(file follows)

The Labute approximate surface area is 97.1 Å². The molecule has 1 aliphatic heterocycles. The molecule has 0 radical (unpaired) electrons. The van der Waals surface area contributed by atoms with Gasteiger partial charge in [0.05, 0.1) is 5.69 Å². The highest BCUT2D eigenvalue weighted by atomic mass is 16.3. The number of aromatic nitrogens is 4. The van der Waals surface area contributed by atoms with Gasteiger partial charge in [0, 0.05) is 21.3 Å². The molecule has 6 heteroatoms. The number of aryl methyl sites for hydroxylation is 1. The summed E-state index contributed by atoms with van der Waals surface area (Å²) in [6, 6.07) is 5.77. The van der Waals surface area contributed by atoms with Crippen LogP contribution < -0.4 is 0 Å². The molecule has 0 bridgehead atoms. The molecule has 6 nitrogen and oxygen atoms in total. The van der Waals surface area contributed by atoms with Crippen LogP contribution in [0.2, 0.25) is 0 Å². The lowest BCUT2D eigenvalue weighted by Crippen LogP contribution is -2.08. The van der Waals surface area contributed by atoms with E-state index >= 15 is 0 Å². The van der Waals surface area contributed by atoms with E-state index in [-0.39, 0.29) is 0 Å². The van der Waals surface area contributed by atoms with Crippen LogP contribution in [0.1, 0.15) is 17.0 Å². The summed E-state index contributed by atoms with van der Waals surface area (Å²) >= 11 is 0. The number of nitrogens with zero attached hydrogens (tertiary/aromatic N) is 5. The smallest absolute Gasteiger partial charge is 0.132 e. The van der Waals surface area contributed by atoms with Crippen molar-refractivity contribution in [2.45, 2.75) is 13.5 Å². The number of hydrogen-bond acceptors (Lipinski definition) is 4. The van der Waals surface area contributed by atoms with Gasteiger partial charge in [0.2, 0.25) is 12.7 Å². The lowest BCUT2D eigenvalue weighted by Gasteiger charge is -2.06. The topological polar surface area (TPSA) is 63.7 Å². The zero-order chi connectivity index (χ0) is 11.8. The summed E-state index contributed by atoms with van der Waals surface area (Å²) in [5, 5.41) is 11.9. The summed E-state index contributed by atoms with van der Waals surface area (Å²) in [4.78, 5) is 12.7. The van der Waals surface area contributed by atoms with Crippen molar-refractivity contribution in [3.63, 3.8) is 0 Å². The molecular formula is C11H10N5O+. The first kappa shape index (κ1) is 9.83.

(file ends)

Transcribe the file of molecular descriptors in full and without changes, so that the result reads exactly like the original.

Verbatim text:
The Labute approximate surface area is 97.1 Å². The molecule has 1 aliphatic heterocycles. The molecule has 0 radical (unpaired) electrons. The van der Waals surface area contributed by atoms with Gasteiger partial charge in [0.05, 0.1) is 5.69 Å². The highest BCUT2D eigenvalue weighted by atomic mass is 16.3. The number of aromatic nitrogens is 4. The van der Waals surface area contributed by atoms with Gasteiger partial charge in [0, 0.05) is 21.3 Å². The molecule has 6 heteroatoms. The number of aryl methyl sites for hydroxylation is 1. The summed E-state index contributed by atoms with van der Waals surface area (Å²) in [6, 6.07) is 5.77. The van der Waals surface area contributed by atoms with Crippen LogP contribution < -0.4 is 0 Å². The molecule has 0 bridgehead atoms. The molecule has 6 nitrogen and oxygen atoms in total. The van der Waals surface area contributed by atoms with Crippen LogP contribution in [0.2, 0.25) is 0 Å². The lowest BCUT2D eigenvalue weighted by Crippen LogP contribution is -2.08. The van der Waals surface area contributed by atoms with E-state index >= 15 is 0 Å². The van der Waals surface area contributed by atoms with E-state index in [-0.39, 0.29) is 0 Å². The van der Waals surface area contributed by atoms with Crippen LogP contribution in [0.1, 0.15) is 17.0 Å². The summed E-state index contributed by atoms with van der Waals surface area (Å²) >= 11 is 0. The number of nitrogens with zero attached hydrogens (tertiary/aromatic N) is 5. The smallest absolute Gasteiger partial charge is 0.132 e. The van der Waals surface area contributed by atoms with Crippen molar-refractivity contribution in [2.45, 2.75) is 13.5 Å². The number of hydrogen-bond acceptors (Lipinski definition) is 4. The van der Waals surface area contributed by atoms with Gasteiger partial charge in [0.2, 0.25) is 12.7 Å². The lowest BCUT2D eigenvalue weighted by Gasteiger charge is -2.06. The topological polar surface area (TPSA) is 63.7 Å². The zero-order chi connectivity index (χ0) is 11.8. The summed E-state index contributed by atoms with van der Waals surface area (Å²) in [5, 5.41) is 11.9. The summed E-state index contributed by atoms with van der Waals surface area (Å²) in [4.78, 5) is 12.7. The van der Waals surface area contributed by atoms with Crippen molar-refractivity contribution in [3.63, 3.8) is 0 Å². The molecular formula is C11H10N5O+. The first kappa shape index (κ1) is 9.83.